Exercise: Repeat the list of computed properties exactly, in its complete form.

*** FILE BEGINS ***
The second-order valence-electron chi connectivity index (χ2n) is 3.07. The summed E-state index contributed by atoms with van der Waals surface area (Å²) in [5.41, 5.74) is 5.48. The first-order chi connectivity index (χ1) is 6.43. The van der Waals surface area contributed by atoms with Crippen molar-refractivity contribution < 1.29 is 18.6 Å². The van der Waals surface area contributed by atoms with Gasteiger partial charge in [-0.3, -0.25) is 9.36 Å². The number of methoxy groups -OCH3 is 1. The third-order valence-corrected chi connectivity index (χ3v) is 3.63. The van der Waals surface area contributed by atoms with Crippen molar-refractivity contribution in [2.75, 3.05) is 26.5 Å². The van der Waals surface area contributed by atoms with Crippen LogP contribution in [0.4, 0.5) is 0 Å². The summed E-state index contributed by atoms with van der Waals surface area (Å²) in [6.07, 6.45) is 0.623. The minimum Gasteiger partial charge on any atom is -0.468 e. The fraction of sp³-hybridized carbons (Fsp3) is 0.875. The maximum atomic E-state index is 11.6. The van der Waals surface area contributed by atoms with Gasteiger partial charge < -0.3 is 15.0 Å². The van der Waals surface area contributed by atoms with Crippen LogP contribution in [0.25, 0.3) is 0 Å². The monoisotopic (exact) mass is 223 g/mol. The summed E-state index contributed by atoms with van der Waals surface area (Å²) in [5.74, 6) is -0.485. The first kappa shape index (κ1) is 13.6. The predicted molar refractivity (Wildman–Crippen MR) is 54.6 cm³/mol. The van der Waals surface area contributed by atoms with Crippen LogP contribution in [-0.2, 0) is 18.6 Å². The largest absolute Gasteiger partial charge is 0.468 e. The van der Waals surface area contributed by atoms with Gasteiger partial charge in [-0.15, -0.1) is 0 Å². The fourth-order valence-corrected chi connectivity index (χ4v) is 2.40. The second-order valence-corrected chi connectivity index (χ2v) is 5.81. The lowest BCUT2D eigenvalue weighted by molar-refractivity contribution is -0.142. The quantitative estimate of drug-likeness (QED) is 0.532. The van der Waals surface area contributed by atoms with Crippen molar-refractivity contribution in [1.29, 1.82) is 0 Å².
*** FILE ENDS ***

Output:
The second-order valence-electron chi connectivity index (χ2n) is 3.07. The summed E-state index contributed by atoms with van der Waals surface area (Å²) in [5.41, 5.74) is 5.48. The first-order chi connectivity index (χ1) is 6.43. The van der Waals surface area contributed by atoms with Crippen molar-refractivity contribution < 1.29 is 18.6 Å². The van der Waals surface area contributed by atoms with Gasteiger partial charge in [-0.3, -0.25) is 9.36 Å². The number of methoxy groups -OCH3 is 1. The third-order valence-corrected chi connectivity index (χ3v) is 3.63. The van der Waals surface area contributed by atoms with Crippen molar-refractivity contribution in [2.75, 3.05) is 26.5 Å². The van der Waals surface area contributed by atoms with Crippen LogP contribution in [0.4, 0.5) is 0 Å². The summed E-state index contributed by atoms with van der Waals surface area (Å²) in [6.07, 6.45) is 0.623. The minimum Gasteiger partial charge on any atom is -0.468 e. The fraction of sp³-hybridized carbons (Fsp3) is 0.875. The maximum atomic E-state index is 11.6. The van der Waals surface area contributed by atoms with Gasteiger partial charge < -0.3 is 15.0 Å². The van der Waals surface area contributed by atoms with Crippen LogP contribution in [0.25, 0.3) is 0 Å². The monoisotopic (exact) mass is 223 g/mol. The summed E-state index contributed by atoms with van der Waals surface area (Å²) in [5.74, 6) is -0.485. The first kappa shape index (κ1) is 13.6. The predicted molar refractivity (Wildman–Crippen MR) is 54.6 cm³/mol. The van der Waals surface area contributed by atoms with Crippen LogP contribution in [-0.2, 0) is 18.6 Å². The largest absolute Gasteiger partial charge is 0.468 e. The van der Waals surface area contributed by atoms with Gasteiger partial charge in [-0.15, -0.1) is 0 Å². The fourth-order valence-corrected chi connectivity index (χ4v) is 2.40. The second-order valence-corrected chi connectivity index (χ2v) is 5.81. The lowest BCUT2D eigenvalue weighted by molar-refractivity contribution is -0.142. The quantitative estimate of drug-likeness (QED) is 0.532. The van der Waals surface area contributed by atoms with Crippen molar-refractivity contribution in [1.29, 1.82) is 0 Å².